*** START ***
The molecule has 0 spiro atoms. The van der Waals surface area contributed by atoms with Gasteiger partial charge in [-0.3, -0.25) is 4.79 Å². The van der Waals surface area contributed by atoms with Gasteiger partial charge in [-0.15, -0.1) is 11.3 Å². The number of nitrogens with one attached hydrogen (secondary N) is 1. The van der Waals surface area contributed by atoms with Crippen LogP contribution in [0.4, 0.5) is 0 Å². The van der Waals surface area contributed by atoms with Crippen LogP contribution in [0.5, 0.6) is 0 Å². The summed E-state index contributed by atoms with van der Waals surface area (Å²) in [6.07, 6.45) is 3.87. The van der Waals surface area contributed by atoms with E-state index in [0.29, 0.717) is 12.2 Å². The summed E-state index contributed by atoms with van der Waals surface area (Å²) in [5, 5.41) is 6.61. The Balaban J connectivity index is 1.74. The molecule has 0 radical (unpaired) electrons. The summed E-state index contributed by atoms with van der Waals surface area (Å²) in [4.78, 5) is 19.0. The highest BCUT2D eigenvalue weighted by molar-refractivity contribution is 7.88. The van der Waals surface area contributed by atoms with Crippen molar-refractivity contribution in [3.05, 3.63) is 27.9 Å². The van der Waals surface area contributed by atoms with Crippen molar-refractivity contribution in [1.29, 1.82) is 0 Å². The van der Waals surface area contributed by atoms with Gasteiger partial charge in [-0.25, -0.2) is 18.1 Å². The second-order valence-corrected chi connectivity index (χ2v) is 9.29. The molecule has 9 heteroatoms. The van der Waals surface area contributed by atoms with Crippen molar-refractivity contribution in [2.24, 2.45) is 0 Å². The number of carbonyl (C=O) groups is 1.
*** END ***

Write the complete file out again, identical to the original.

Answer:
The molecule has 0 spiro atoms. The van der Waals surface area contributed by atoms with Gasteiger partial charge in [-0.3, -0.25) is 4.79 Å². The van der Waals surface area contributed by atoms with Gasteiger partial charge in [-0.15, -0.1) is 11.3 Å². The number of nitrogens with one attached hydrogen (secondary N) is 1. The van der Waals surface area contributed by atoms with Crippen LogP contribution in [0.4, 0.5) is 0 Å². The van der Waals surface area contributed by atoms with Crippen LogP contribution in [0.5, 0.6) is 0 Å². The summed E-state index contributed by atoms with van der Waals surface area (Å²) in [6.07, 6.45) is 3.87. The van der Waals surface area contributed by atoms with E-state index in [0.29, 0.717) is 12.2 Å². The summed E-state index contributed by atoms with van der Waals surface area (Å²) in [5, 5.41) is 6.61. The Balaban J connectivity index is 1.74. The molecule has 0 radical (unpaired) electrons. The summed E-state index contributed by atoms with van der Waals surface area (Å²) in [4.78, 5) is 19.0. The highest BCUT2D eigenvalue weighted by molar-refractivity contribution is 7.88. The van der Waals surface area contributed by atoms with Crippen molar-refractivity contribution in [3.05, 3.63) is 27.9 Å². The van der Waals surface area contributed by atoms with Crippen molar-refractivity contribution in [1.29, 1.82) is 0 Å². The van der Waals surface area contributed by atoms with Gasteiger partial charge in [-0.25, -0.2) is 18.1 Å². The second-order valence-corrected chi connectivity index (χ2v) is 9.29. The molecule has 9 heteroatoms. The van der Waals surface area contributed by atoms with Crippen molar-refractivity contribution in [2.24, 2.45) is 0 Å². The number of carbonyl (C=O) groups is 1.